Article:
- Date published:
9:00 am, June 9th, 2013 - 106 comments
Categories: accountability, blogs, democratic participation, greens, local government, national/act government, russel norman, same old national, spin - Tags: isaac davison, john armstrong
Yesterday The NZ Herald’s John Armstrong followed the Lusk plan in attacking The Green Party: he picked up and ran with accusations made by “right wing bloggers”. In his attack on recent changes to remit procedures at the party’s annual conferences, Armstrong used as much spin-and emotion-laden language as he claimed the Greens’ Russel Norman had been using when critiquing key’s anti-democratic government. A more balanced account of the Green Party rule change was reported by Isaac Davison in yesterday’s Herald.
The Green Party rule change does raise some issues about the possibilities for bottom-up democracy, within a parliamentary system that is pretty much organised on a top-down basis. This is something worth discussing, without the right wing and anti-Green spin that is used by Armstrong.
In his piece, Armstrong presented the highly flawed argument that the rule changes were equivalent to the raft of anti-democratic processes enacted by our present National-led government:
It therefore took some gall for Russel Norman to use the conference as a platform to tear strips off the Prime Minister for being increasingly undemocratic and even Muldoonist in his actions, when the endorsement of another item on the conference agenda stripped away rights from the Greens’ grassroots membership and reinforced the already heavy clout of those in the party’s hierarchy.
So much for democracy. Not that too many at the conference seemed to mind. By all accounts, the motion to streamline the party’s antiquated remit system easily obtained the required 75 per cent backing to effect a change to the party’s standing orders.
Get that?! A rule change that won a vote by the party membership with well over 75% for the change, is equated with the following: the NAct government’s on-going excessive amount of abuse of urgency in the house; over-riding local democracy in Canterbury and Auckland; changing the GCSB in support of foreign commercial interests; making democratic protests illegal around some mining areas; taking away the democratic rights of family carers of disabled people…. and on it goes.
A more balanced article was published by Davison. He gives both sides to the issue about the rule change. It now means that for remits to reach the floor of the annual conferences, a local branch must get the agreement from 2 other branches, including one from another region. Previously a remit had required only 12 signatures. The argument against this remit goes:
One party source said the effect of the rule change would be to wipe out any debate on grassroots-sponsored remits at the Greens’ conferences.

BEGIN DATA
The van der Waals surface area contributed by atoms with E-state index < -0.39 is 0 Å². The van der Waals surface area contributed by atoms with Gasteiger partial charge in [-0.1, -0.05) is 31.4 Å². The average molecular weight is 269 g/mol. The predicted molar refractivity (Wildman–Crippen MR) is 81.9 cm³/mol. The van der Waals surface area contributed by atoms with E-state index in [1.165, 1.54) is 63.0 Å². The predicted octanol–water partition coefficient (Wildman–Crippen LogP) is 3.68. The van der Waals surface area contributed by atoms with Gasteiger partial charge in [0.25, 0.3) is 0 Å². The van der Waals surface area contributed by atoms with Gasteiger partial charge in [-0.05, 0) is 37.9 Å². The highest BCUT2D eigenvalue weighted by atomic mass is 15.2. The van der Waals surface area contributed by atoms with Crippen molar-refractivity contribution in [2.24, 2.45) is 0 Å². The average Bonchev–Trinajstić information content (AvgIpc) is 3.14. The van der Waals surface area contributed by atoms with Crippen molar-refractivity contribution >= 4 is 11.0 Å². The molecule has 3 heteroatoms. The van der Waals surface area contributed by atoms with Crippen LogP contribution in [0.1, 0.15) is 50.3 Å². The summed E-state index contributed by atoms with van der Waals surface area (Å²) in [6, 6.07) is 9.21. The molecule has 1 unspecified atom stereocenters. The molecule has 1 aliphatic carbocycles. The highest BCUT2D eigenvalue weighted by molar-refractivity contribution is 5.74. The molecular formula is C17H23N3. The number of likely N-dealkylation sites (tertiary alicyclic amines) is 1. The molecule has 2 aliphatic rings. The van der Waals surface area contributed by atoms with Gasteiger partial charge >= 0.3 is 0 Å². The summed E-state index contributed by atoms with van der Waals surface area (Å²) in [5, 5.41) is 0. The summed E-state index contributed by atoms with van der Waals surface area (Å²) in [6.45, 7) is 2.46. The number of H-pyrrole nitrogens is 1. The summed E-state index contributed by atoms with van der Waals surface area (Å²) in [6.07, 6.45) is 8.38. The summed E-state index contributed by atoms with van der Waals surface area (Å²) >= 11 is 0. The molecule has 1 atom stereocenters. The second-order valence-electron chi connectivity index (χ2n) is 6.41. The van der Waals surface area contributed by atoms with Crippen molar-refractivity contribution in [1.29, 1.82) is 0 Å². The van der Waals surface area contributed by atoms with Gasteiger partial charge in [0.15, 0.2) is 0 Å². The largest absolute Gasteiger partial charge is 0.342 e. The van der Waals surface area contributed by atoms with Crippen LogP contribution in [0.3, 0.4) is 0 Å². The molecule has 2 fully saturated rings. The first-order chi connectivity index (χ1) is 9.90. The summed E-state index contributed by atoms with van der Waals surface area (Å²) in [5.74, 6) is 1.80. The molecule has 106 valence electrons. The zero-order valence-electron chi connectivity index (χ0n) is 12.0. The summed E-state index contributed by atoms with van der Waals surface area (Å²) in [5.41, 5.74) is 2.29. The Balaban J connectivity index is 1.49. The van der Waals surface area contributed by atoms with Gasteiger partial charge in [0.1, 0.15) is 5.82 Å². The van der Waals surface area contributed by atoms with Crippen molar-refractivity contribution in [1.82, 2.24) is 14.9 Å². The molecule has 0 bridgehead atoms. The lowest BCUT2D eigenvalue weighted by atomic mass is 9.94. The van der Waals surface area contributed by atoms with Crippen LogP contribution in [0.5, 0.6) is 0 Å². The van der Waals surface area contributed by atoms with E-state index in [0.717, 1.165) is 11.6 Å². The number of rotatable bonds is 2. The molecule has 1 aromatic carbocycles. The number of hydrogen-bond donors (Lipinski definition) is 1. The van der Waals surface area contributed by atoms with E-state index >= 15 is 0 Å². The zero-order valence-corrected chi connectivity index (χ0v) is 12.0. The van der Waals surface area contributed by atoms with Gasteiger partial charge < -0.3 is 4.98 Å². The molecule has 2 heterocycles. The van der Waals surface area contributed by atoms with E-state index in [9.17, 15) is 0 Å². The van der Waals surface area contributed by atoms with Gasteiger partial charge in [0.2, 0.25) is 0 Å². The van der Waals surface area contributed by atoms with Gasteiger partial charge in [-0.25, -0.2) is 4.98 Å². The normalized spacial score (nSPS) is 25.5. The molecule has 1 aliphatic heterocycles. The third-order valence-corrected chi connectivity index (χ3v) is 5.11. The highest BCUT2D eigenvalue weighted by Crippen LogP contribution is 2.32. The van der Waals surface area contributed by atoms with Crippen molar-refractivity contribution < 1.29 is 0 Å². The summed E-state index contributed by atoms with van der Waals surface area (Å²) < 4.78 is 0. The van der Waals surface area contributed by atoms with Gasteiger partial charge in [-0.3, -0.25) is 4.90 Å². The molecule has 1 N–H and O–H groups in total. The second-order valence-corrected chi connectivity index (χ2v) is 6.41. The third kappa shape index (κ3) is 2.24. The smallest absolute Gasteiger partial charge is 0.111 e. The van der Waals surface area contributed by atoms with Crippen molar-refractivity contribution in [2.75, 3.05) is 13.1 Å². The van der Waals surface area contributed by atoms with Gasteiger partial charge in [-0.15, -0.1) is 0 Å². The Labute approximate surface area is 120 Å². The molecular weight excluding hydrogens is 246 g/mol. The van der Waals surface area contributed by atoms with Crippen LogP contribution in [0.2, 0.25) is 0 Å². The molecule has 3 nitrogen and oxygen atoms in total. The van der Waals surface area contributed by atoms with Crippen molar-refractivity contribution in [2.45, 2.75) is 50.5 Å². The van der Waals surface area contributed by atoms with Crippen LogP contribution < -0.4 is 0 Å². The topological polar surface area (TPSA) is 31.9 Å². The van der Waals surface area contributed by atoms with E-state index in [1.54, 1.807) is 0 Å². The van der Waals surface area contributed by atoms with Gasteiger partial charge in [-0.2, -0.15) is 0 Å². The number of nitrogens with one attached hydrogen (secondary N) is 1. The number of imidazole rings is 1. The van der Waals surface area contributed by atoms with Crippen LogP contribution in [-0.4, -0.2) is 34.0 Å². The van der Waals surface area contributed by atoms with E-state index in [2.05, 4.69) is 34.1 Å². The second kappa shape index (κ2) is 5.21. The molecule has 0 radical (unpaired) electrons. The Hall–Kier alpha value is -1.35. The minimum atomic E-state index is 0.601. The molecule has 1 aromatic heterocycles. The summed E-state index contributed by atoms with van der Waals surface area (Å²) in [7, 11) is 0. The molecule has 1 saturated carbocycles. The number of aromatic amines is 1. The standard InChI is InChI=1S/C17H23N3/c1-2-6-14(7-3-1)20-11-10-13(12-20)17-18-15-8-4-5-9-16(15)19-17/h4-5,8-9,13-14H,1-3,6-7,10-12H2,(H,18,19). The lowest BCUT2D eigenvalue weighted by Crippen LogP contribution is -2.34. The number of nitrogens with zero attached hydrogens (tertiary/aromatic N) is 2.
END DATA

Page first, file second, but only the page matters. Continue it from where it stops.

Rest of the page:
The requirement that the backers of any remit would have to get the endorsement of a branch in another region would require driving hundreds of kilometres around the country to lobby other members.
“It wouldn’t be worth the effort,” one party member said.
The argument for the remit, which apparently got about 80% support, goes thus:
Party co-convener Georgina Morrison said that there was some contention about the amendment, which the party felt was “normal and healthy”.
She said the party was always working to be more professional and to have high-quality remits, but any important grassroots proposals would not be censored from the party’s annual meeting.
If issues raised by the party’s local branches were not dealt with at the annual meeting, they could be raised at other party meetings.
The article reports that one green member was suspicious this change was done in anticipation of a Green-Labour government:
One Greens member was suspicious about the timing of the rule change, believing it had been done before next year’s election to stifle any internal criticism of the Greens’ performance in any subsequent coalition with Labour.
Ms Morrison dismissed this as “absolutely ridiculous”, and said the Greens were already planning how their executive and MPs would continue to remain engaged with members as the party grew larger, or if it entered Government.
“We want to take the membership with us.”
Remits debated at the annual meeting influenced how the party was run, but did not determine Greens’ policy.
This does raise an important issue about the difficulties a smaller party has in negotiating with a larger one within a government alliance. Along with that come crucial questions about the role of the flax roots in determining caucus policies. The caucus needs some flexibility in negotiating with another party, and in the heat of parliamentary politics, sometimes decisions need to be made quickly.
The Green Party is in a tricky position. It values bottom-up democracy, but we have a parliamentary “democracy” that often works against that. Nevertheless, at least with the Greens and Labour such parties, such debates are given some public airing, unlike the secrecy with which the National Party conducts its party procedures.